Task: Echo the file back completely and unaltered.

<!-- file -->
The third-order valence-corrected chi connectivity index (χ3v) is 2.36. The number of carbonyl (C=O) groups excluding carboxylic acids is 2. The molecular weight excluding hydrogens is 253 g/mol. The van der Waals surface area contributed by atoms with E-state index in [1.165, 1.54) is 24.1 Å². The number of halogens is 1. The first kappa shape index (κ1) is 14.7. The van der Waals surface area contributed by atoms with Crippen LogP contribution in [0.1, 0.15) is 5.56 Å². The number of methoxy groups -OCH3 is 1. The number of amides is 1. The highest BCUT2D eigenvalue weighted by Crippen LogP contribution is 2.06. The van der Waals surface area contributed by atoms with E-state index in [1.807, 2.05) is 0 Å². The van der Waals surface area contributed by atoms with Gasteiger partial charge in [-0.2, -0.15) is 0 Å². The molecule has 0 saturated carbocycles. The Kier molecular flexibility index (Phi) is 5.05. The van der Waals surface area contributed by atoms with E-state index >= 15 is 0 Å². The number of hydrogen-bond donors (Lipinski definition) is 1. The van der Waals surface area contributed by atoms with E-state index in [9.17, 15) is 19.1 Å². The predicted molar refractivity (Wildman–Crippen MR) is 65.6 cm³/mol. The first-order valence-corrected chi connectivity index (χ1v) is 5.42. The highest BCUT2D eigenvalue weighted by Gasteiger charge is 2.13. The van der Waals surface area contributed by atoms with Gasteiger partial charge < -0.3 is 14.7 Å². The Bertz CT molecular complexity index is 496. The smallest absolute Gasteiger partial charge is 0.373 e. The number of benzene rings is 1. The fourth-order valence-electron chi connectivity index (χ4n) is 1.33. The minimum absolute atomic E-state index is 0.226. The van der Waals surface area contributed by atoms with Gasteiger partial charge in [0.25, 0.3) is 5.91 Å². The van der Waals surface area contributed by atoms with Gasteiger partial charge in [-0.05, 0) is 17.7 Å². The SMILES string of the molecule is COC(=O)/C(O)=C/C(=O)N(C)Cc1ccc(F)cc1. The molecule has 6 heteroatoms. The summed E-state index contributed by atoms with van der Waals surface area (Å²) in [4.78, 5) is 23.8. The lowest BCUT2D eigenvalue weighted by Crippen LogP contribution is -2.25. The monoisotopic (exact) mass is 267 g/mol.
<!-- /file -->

The third-order valence-corrected chi connectivity index (χ3v) is 2.36. The number of carbonyl (C=O) groups excluding carboxylic acids is 2. The molecular weight excluding hydrogens is 253 g/mol. The van der Waals surface area contributed by atoms with E-state index in [1.165, 1.54) is 24.1 Å². The number of halogens is 1. The first kappa shape index (κ1) is 14.7. The van der Waals surface area contributed by atoms with Crippen LogP contribution in [0.1, 0.15) is 5.56 Å². The number of methoxy groups -OCH3 is 1. The number of amides is 1. The highest BCUT2D eigenvalue weighted by Crippen LogP contribution is 2.06. The van der Waals surface area contributed by atoms with E-state index in [1.807, 2.05) is 0 Å². The van der Waals surface area contributed by atoms with Gasteiger partial charge in [-0.2, -0.15) is 0 Å². The molecule has 0 saturated carbocycles. The Kier molecular flexibility index (Phi) is 5.05. The van der Waals surface area contributed by atoms with E-state index >= 15 is 0 Å². The number of hydrogen-bond donors (Lipinski definition) is 1. The van der Waals surface area contributed by atoms with E-state index in [9.17, 15) is 19.1 Å². The predicted molar refractivity (Wildman–Crippen MR) is 65.6 cm³/mol. The first-order valence-corrected chi connectivity index (χ1v) is 5.42. The highest BCUT2D eigenvalue weighted by Gasteiger charge is 2.13. The van der Waals surface area contributed by atoms with Gasteiger partial charge < -0.3 is 14.7 Å². The Bertz CT molecular complexity index is 496. The smallest absolute Gasteiger partial charge is 0.373 e. The number of benzene rings is 1. The fourth-order valence-electron chi connectivity index (χ4n) is 1.33. The minimum absolute atomic E-state index is 0.226. The van der Waals surface area contributed by atoms with Gasteiger partial charge in [0.25, 0.3) is 5.91 Å². The van der Waals surface area contributed by atoms with Gasteiger partial charge in [-0.05, 0) is 17.7 Å². The SMILES string of the molecule is COC(=O)/C(O)=C/C(=O)N(C)Cc1ccc(F)cc1. The molecule has 6 heteroatoms. The summed E-state index contributed by atoms with van der Waals surface area (Å²) in [4.78, 5) is 23.8. The lowest BCUT2D eigenvalue weighted by Crippen LogP contribution is -2.25. The monoisotopic (exact) mass is 267 g/mol.